Digital ability needs to increase at a faster rate than what has been witnessed lately. There are already programs in place to improve the core competencies for those lacking in digital literacy and have a negative attitude towards ICT. These programs are not reaching everyone who needs them and, therefore, more efforts need to be directed towards this. One area to examine is public libraries which are spread out across every state, even in remote locations, and are traditionally known as centres for information and education. These centres can be used to increase literacy among people with few digital skills through inclusion programs (Wood 2016, p. 8). Where other literacy programs fall short, the libraries can pick up and exacerbate the effort to bridge the digital gap. These institutions can act as a technology meeting point where people of all ages, ethnicities, education levels, socio-economic backgrounds, and skill levels come to learn more about ICT and increase their confidence when going online.

The libraries are a perfect place for digital education because the personnel have always had the responsibility to act as custodians of knowledge and would be willing to share with others. Additionally, some of the existing literacy programs are offered online and not all the people can access the internet by themselves to sign up for these classes. The libraries would provide the required infrastructure and the much needed physical support where disadvantaged people can spend more time online and have access to social media, job opportunities, and government services.

Improving the hardware and software of digital devices for people with disability will help to increase digital inclusion (Atkinson, Black, and Curtis 2008, p. 489). Many developers have not picked up on this suggestion leading to the isolation of disabled people. The blind could benefit from computers or tablets with voice features. It will make them more comfortable going online on their own. At the moment, some have to rely on another person to read out what they are looking for on the internet. As people age, they develop complications that could lead to disability. When their eyesight deteriorates, the ageing population can still benefit from devices with specialised screens and larger fonts. These small changes can go a long way in including people with disability in the digital transformation.


Australia still faces an uphill task in bridging the digital divide. As the digital inclusion score index increases, it is important to keep people on the other side of the divide in mind so that they are not left behind as the rest of the country moves forward. There are already initiatives in place to expedite the process of inclusion. However, the policymakers need to re- examine these efforts and make adjustments so that the whole process moves along even faster.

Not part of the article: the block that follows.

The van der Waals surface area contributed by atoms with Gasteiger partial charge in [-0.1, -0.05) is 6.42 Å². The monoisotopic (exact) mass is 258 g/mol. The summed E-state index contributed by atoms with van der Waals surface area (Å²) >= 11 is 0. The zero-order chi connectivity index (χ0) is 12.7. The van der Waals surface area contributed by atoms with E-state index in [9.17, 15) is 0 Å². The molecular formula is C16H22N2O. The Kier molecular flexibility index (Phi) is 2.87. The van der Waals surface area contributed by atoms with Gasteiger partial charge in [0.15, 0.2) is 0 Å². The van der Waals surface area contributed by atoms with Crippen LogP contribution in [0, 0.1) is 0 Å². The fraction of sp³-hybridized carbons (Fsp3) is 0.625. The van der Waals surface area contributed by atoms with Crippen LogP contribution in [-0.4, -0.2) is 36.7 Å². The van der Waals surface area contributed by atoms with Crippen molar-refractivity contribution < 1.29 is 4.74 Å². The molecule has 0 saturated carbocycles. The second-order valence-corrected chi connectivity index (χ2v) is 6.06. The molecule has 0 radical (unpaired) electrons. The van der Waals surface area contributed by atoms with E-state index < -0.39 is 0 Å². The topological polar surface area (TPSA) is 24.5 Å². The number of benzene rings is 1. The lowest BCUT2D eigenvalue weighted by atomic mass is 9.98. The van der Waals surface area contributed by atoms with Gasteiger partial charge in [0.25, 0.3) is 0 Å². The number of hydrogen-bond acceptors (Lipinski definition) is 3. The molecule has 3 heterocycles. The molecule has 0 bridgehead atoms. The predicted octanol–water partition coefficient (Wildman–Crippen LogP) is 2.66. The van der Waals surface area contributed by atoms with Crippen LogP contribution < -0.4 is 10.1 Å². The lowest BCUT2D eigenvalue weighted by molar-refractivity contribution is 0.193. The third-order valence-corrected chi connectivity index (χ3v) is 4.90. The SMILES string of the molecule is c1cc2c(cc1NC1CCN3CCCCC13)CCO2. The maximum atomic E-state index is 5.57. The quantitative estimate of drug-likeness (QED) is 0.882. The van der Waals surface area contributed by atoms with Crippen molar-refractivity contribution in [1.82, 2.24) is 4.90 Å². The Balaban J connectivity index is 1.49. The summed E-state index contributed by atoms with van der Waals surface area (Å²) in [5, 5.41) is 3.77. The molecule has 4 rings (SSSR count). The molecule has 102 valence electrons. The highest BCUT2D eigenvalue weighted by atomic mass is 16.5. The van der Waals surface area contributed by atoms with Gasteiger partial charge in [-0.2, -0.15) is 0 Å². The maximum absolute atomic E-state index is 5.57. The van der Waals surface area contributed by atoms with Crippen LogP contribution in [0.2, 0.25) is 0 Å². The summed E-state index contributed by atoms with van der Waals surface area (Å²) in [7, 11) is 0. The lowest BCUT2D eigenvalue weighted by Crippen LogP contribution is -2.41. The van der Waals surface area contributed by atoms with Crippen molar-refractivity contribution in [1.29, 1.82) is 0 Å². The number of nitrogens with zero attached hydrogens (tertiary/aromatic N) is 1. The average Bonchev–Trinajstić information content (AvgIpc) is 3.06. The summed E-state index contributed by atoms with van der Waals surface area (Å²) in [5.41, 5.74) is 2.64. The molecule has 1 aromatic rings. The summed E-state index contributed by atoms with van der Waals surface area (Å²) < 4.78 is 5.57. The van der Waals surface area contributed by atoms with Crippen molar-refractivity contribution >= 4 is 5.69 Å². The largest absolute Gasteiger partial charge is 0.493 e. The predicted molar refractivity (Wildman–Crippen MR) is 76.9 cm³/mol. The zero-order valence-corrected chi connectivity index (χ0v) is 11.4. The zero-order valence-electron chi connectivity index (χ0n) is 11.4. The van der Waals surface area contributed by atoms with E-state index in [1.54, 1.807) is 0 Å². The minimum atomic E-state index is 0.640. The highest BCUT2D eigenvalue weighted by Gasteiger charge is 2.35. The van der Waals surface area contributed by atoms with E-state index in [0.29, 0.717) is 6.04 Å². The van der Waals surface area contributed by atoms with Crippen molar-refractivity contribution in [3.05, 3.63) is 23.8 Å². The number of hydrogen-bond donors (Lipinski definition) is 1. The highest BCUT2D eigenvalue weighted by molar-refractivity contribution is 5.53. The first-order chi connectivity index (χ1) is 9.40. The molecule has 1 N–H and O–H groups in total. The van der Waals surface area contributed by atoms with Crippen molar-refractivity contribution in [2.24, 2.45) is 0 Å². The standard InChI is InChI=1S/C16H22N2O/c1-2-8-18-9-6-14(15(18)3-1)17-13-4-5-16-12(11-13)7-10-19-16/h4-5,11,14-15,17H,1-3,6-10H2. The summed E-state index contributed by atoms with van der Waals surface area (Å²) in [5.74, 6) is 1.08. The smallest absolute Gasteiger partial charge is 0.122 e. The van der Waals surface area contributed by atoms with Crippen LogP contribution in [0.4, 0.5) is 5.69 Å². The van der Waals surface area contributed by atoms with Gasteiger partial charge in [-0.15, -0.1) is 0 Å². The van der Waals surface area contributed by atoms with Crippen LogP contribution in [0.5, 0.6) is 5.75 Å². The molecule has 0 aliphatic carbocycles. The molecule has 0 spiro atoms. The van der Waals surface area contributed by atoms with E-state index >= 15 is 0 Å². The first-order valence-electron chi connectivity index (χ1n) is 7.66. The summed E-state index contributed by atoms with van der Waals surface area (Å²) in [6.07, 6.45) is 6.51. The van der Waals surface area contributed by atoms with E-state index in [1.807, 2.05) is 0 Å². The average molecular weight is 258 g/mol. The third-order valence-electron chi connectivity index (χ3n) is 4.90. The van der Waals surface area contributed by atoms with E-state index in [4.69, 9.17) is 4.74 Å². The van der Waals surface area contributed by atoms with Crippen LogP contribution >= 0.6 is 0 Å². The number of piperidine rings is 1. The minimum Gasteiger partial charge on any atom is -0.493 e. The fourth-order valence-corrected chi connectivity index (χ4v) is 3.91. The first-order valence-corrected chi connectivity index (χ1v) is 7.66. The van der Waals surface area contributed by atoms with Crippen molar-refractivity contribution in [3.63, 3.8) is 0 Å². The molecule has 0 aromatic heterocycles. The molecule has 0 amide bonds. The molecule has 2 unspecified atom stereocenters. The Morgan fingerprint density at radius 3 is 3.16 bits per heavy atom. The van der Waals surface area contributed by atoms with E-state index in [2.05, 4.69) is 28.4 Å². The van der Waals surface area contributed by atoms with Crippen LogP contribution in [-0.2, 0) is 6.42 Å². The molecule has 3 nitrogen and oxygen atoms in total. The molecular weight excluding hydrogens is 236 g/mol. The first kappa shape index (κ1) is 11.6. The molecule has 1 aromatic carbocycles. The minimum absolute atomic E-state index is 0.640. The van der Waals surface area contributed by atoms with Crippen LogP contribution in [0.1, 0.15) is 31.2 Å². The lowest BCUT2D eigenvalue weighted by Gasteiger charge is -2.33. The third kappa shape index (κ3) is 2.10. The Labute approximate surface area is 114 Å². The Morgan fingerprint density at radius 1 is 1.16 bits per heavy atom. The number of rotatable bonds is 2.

Atkinson, J., Black, R., and Curtis, A. (2008). Exploring the digital divide in an Australian regional city: a case study of Albury. Australian Geographer, 39(4): 479-493.

Australian Bureau of Statistics. (2016). Household use of information technology, Australia, 2014-15. [Online] Available at [Accessed 1 Jun. 2017]

Australian Council of Social Service. (2016). Staying connected: The impact of digital exclusion on people living on low-incomes and the community organisations that support them, Redfern, N.S.W. [Online] Available at [Accessed 1 Jun. 2017]

Park, S., Freeman, J., Middleton, C., Allen, M., Eckermann, R., and Everson, R. (2015). The multi-layers of digital exclusion in rural Australia. In System Sciences (HICSS), 2015 48th Hawaii International Conference, pp. 3631-3640.

Swinburne University of Technology (2016). Closing the digital divide for Australia’s indigenous communities, Swinburne University of Technology. [Online] Available at [Accessed 1 Jun. 2017]

The Smith Family. (n.d.). Without access to computers and the internet, disadvantaged students are getting left behind. [Online] Available at [Accessed 1 Jun. 2017]

Thomas, J., Barraket, J., Ewing, S., MacDonald, T., Mundell, M., and Tucker, J. (2016). Measuring Australia’s digital divide: the Australian digital inclusion index 2016’, Swinburne University of Technology, Melbourne, for Telstra. [Online] Available at [Accessed 1 Jun. 2017]

Wood, W. (2016). Digital equity and social inclusion: exploring the role that Queensland public libraries and effective digital policy play in bridging the digital divide. State Library of Queensland. [Online] Available at [Accessed 1 Jun. 2017]